Looking around, it’s easy to see how many companies have developed customer service strategies using the telephone. Take, for example, some of the fast-food establishments, who actively promote toll-free “care” lines. Soft drink companies and cleaning product companies have care lines. (Care lines are increasing at a rapid pace in some industries.)

So what is the value of good customer service? It increases customer loyalty, reduces cost, promotes your company through positive word of mouth, differentiates you from your competition and allows you to charge premium prices for your products and services.

We all want to deliver good customer service and want our customers to go out and recommend us to their friends, family and colleagues. Yet finding the most efficient and cost-effective way of doing this can be difficult.

The telephone can play an important part in developing a comprehensive customer service strategy and should be looked at not just for the obvious applications of inbound care lines, but for proactive applications that could preempt issues before they arise.

Service isn’t just about answering calls quickly (within three rings is what I usually hear). It’s also important that the person you speak to has all the information you want and that you do not have to repeat yourself. Unfortunately, I have lost count of the number of times I have had to do the latter with companies these days—even by some of the so-called top service companies.

When it comes to badly handled calls, 86 percent of customers would prefer not doing business with a company again if a single call is bungled. And yet many companies put inexperienced, poorly trained staff at the front end of their business. Worst of all, when you have a problem, you can’t get it resolved easily.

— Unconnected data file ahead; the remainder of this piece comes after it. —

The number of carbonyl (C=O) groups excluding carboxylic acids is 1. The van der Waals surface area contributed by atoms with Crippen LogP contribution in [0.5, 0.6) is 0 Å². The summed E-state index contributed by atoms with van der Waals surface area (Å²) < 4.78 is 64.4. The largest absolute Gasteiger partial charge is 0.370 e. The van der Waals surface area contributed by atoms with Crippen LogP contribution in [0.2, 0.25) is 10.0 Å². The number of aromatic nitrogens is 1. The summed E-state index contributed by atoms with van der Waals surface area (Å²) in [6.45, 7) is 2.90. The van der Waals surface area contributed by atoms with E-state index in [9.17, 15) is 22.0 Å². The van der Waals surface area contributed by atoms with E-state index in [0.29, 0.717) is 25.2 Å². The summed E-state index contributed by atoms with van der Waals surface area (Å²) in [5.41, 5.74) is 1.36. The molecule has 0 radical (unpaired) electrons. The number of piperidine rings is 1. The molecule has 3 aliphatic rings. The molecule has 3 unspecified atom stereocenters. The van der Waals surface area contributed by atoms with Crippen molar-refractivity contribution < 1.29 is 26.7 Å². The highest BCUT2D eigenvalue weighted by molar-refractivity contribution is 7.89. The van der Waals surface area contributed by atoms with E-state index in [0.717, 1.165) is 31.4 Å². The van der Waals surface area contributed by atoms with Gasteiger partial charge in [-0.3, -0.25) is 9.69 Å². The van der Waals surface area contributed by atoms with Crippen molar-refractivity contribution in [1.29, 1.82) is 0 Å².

Unfortunately, customer care is still regarded by many as a costly activity or a burden on resources. Some organizations have already recognized the importance of customer care and a few are very advanced in its practice.

Every contact that an existing or potential customer has with your company is a moment of truth. It could be how quickly their calls were answered, how long it took your company to send out a brochure, what happens when the delivery driver turns up with the product, how accurate the invoice is, etc.

Of course, these moments of truth will differ from company to company and industry to industry. But it’s these instances of customer interaction by which your company will be judged. Do you know what your company’s are?

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Jonathan Farrington is a globally recognized business coach, mentor, author, consultant and chairman of The JF Corporation and CEO of Top Sales Associates. For more information and tips from Jonathan, visit http://www.topsalesworld.com/, or go to his blog at http://www.thejfblogit.co.uk/.